The Federal Aviation Administration issued a notice to airmen (NOTAM) on Tuesday morning defining a circle with a radius of two nautical miles around the launch pad where unauthorized aircraft are prohibited below 2,000 feet. The restriction is in effect through 8 p.m. Friday.
A rocket meant to boost an experimental hypersonic glider into the upper atmosphere exploded about four seconds after launch at around 12:15 a.m. Monday. According to a Department of Defense statements, the rocket was intentionally destroyed when it veered off course and no one was injured in the incident.
As authority for issuing the airspace restriction, the NOTAM cites federal law allowing military commands, civil authorities responding to disasters, law enforcement agencies and other officials to make the request.
Following the accident on Monday, an HC-130 Hercules airplane and an MH-60 Jayhawk helicopter from Coast Guard Air Station Kodiak flew over the site, according to a Coast Guard spokeswoman.
Civilian aircraft flew over later Monday, including one chartered by the Kodiak Daily Mirror. Photographs taken during some of those flights have appeared in print and online.
The new airspace restriction went into effect at 8 a.m. Tuesday. The law cited by the NOTAM lists several rationale and situations for applying the restriction. These include aircraft relief activities following a disaster, preventing unsafe congregation of sightseeing aircraft, and the presence of potentially dangerous flammable agents or fumes.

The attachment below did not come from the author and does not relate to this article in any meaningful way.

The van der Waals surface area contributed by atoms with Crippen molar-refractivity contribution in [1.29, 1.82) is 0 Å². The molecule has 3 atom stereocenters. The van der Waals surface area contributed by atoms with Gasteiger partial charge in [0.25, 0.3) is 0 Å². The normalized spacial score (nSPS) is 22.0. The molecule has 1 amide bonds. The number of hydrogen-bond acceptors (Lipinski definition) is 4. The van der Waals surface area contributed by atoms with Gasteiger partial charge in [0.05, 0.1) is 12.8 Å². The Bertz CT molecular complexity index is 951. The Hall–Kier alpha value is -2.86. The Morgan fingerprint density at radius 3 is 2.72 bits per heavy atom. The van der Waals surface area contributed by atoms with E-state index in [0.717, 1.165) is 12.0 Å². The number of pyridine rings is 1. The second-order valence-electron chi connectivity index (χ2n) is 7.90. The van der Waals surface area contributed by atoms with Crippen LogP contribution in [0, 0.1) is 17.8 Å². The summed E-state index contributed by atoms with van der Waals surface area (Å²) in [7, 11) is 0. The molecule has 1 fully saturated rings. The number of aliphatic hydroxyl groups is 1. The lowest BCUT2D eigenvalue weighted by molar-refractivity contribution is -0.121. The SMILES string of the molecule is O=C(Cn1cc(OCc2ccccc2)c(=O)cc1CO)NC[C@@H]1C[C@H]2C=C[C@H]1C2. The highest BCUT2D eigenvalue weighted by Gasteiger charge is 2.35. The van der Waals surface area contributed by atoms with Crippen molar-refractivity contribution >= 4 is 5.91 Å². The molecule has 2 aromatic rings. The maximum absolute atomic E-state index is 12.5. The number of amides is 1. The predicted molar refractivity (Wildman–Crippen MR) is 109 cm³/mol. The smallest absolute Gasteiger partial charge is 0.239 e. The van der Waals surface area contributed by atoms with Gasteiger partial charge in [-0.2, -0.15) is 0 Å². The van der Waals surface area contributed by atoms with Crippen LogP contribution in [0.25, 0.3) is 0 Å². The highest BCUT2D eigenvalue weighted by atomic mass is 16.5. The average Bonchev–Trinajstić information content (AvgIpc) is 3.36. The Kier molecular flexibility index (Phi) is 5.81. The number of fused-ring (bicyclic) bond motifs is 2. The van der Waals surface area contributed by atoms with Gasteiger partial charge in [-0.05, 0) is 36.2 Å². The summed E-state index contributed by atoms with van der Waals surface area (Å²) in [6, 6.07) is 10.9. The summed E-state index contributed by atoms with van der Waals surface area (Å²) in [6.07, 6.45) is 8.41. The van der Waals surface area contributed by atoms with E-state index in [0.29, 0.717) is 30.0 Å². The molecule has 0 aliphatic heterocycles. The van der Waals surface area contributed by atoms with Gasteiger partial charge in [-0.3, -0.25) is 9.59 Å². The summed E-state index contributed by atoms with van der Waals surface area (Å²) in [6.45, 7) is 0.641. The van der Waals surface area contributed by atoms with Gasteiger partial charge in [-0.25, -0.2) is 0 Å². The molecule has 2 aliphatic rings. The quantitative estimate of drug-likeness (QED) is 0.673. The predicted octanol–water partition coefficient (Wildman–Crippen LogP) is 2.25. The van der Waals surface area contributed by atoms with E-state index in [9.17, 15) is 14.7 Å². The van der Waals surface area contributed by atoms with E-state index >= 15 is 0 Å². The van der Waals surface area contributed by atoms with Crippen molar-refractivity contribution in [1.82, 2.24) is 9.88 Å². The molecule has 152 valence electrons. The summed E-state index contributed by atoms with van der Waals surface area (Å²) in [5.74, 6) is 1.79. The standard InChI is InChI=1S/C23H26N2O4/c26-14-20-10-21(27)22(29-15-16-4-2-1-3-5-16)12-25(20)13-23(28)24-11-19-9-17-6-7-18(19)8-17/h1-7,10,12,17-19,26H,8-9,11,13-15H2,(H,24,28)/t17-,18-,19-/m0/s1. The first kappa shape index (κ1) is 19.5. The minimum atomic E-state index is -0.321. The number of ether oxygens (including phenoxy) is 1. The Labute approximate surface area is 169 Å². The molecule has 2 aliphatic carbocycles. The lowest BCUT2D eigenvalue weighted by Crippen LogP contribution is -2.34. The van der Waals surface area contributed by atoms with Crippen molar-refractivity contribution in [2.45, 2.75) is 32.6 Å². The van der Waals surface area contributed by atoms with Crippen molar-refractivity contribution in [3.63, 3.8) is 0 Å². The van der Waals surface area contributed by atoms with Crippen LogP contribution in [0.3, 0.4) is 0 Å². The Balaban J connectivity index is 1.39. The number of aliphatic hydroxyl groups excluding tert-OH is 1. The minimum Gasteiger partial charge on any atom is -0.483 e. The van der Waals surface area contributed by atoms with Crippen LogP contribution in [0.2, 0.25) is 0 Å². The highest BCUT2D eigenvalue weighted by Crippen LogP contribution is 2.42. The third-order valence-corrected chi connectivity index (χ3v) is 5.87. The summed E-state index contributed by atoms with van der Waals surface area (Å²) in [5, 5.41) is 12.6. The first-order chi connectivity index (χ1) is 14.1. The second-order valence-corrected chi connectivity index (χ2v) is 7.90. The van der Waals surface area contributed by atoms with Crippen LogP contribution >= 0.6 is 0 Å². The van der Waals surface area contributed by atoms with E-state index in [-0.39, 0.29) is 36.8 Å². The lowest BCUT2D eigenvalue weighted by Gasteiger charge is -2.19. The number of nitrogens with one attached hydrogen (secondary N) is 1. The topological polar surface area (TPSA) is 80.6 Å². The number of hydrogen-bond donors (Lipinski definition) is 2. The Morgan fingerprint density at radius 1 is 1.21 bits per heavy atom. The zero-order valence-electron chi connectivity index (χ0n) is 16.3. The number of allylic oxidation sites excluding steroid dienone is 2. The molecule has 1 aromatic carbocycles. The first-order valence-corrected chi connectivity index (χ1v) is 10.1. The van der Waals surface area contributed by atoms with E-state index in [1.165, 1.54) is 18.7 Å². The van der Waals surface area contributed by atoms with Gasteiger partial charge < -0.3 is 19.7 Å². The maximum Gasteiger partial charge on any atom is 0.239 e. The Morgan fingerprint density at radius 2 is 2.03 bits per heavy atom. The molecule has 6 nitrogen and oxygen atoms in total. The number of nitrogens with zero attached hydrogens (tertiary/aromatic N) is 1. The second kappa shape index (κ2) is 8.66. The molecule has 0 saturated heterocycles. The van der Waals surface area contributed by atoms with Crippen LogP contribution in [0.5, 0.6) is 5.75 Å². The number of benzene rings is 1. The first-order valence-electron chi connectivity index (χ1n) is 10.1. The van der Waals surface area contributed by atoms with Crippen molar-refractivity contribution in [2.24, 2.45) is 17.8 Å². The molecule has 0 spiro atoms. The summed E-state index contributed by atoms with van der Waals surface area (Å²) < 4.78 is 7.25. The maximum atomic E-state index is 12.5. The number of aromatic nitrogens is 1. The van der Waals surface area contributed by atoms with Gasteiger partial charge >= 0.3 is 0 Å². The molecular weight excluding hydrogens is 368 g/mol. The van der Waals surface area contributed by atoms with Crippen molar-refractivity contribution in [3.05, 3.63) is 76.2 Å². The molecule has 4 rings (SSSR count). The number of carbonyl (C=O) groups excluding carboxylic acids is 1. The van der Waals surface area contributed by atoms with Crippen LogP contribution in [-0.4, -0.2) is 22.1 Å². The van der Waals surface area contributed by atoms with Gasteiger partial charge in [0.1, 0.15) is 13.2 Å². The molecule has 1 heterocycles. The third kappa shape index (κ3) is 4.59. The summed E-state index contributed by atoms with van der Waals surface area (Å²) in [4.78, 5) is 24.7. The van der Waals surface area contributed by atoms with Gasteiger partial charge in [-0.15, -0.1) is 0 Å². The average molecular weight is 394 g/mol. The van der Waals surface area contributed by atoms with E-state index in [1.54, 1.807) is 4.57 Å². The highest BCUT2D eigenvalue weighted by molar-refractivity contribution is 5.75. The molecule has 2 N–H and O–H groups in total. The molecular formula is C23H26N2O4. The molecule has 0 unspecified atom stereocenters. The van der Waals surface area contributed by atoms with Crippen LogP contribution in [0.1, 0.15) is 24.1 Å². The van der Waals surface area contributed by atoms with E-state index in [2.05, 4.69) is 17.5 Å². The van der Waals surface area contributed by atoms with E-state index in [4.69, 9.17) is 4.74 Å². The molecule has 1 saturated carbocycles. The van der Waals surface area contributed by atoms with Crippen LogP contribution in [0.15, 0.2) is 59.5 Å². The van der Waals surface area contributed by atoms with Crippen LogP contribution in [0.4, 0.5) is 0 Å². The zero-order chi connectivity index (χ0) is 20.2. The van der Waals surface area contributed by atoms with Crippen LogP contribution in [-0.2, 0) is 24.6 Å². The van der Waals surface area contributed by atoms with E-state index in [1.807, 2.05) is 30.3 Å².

Patches of discolored ground are visible in photographs taken by the Daily Mirror, about 425 yards north of Launch Pad 1, next to the
Rocket Motor Storage Facility. A large section of the outer skin on the north face of the Launch Pad 1 building appears to have come off. Damage was also visible on buildings just northwest of the pad, on the side facing the pad.
The nearest occupied building during the launch was likely the Launch Control Center, more than two miles northwest of the pad.
The intended trajectory for the rocket as described in an Army environmental statement was southward. The test glider was meant to land near the Kwajalein Atoll, 3,900 miles southwest of Kodiak.
Alaska Aerospace Corporation, which operates the state-owned launch facility, touts the vast downrange stretch of landless ocean as a safety feature of launching rockets from Kodiak.
The AAC board of directors is scheduled to hold its regular quarterly meeting starting at 9 a.m. Thursday at the Best Western Kodiak Inn.